Thursday, 6 November 2008

Electronics and Medicine -- The iPhone 3g

Dear Bloggers

I have spoken about the use of PDAs (Personal Digital Assistants) many times before on this blog and I thought that it was about time to update things.

I want to discuss about the iPhone 3G which has come to many countries throughout the world.

Although it is a phone, it is so much more. With the advent of the AppStore from Apple, there are now many applications which are being tailored for the use of health care professionals.

For example, epocrates ( has now been ported to the iPhone with it being most famously used on the Palm and Windows Mobile platforms. This application allows checking of drugs doses, side effect profiles and drug-drug interactions. This is a must get application for any resident and is of great use to senior doctors alike.

For those interested in working out those difficult blood gases in the early hours of the morning when 'on-call' with tiredness overtaking and the ability to think has long since disappeared into the night, the use of the application 'ABG' can help you work out your acidosis from your alkalosis and can even tell you what the predicted values should be and whether there is a mixed acid-base disturbance. It is well worth getting hold of. It is free!

Skyscape has released a trio combination of applications in one download package which includes a drug reference book, Archimedes medical calculator and Outlines in Clinical Medicine (OCM) quick reference book. This again is a must have application. Whereas other applications for the iPhone available at are available for a 1-year license, this trio combination package is currently free and resides in the memory of your iPhone not in the clouds of the internet somewhere making it accessible all the time !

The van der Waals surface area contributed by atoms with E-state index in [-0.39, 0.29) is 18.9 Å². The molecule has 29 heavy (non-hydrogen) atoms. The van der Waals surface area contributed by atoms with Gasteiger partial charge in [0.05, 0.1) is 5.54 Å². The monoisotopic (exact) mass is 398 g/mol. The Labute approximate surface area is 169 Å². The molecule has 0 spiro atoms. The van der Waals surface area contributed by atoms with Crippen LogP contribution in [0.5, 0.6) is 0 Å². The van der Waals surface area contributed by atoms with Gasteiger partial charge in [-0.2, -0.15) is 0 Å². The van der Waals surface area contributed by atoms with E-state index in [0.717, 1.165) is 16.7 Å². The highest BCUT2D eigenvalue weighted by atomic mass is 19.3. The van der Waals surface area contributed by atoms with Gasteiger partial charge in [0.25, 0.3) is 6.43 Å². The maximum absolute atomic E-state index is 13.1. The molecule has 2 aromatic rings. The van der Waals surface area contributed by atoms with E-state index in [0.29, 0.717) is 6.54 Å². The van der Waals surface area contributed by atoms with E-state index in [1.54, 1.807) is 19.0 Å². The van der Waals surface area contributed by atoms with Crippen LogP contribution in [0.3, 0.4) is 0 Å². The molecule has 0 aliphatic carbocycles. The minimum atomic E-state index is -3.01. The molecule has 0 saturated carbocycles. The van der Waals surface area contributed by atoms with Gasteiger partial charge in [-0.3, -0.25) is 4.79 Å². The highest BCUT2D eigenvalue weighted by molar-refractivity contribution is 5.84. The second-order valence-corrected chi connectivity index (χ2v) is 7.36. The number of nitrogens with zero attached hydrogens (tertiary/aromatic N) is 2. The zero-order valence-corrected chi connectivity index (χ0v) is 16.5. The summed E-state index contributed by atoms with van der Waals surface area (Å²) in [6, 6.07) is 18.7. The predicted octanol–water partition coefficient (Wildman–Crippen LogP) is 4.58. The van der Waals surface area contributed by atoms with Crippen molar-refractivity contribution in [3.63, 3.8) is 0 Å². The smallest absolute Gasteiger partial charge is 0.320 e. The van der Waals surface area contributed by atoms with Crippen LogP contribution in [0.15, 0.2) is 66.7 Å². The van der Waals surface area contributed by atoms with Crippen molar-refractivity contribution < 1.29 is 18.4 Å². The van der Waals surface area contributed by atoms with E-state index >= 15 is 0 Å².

There are several medical calculators available that can help you work about many of the medical equations that we all once had to learn and have long since forgot. Hence, having such a calculator at hand is very convenient especially when you are on to your 30th patient on the long arduous ward round and are just beginning to lose the will to live and you are faced with needing to work out the estimated GFR (MDRD equation) or predicting the risk of PE with the long list of variables on the Well's Score. One free application is called simply 'Medical Calc' and it is very similar to the MedCalc of the Palm and Windows Mobile platforms. This is well worth the free tariff!

Other applications that I would also recommend include:

  • Isilo - again originally developed on the Palm platform, this app can read Pilot Data Base (pdb) files and hence, those large 80 megabyte books can be once again read on the iPhone. Whoopppeee!
  • PubSearch - this is an inexpensive app that allows direct access to Medline via the wifi / 3G function of the iPhone and hence, now evidence based medicine is available at your finger tips when your consultant asks if there is 'any evidence'. You can now com back with a list of 20 papers and teach the consultant a thing or two :-)
  • Netter's Flash Cards for Anatomy e.g. musculoskeletal, neuroanatomy etc are perhaps the most priciest apps on the AppStore for doctors and most recently, there are a series of Surgical books available. For those that need quick access to the famous Netter pictures, these are the ones for you on the iPhone.

In case you thought you might have more than enough medical apps for the iPhone, hang on a moment. UpToDate have a dedicated version of the great evidence based online reference on the iPhone. Of course, this is wholly dependent on an internet connection to search for information. I sincerely hope that the UpToDate team can produce a version that can be uploaded onto the iPhone unit meaning that access to this reference can be anytime and in any place.

Lastly, are currently developing the Palm OS 5.0 platform to run on the iPhone. Several months their statement about the app said it would be initially available via a 'jailbroken' iPhone unit. One would hope that Apple will allow the StyleTap app to run on the iPhone so that the great Palm apps can be ported over to the iPhone negating many Palm users having to buy all of their Skyscape books again --- annually! Moreover, the Palm OS is a very quick and stable OS albeit somewhat dated.

All in all, the iPhone is a great unit and I think that it will take over as the new PDA / Smartphone for medics around the globe. My overriding concern is the poor 3G coverage / signal and the lack of battery life. I hope these matters will be fully addressed in the next OS update for the iPhone which will be version 2.2

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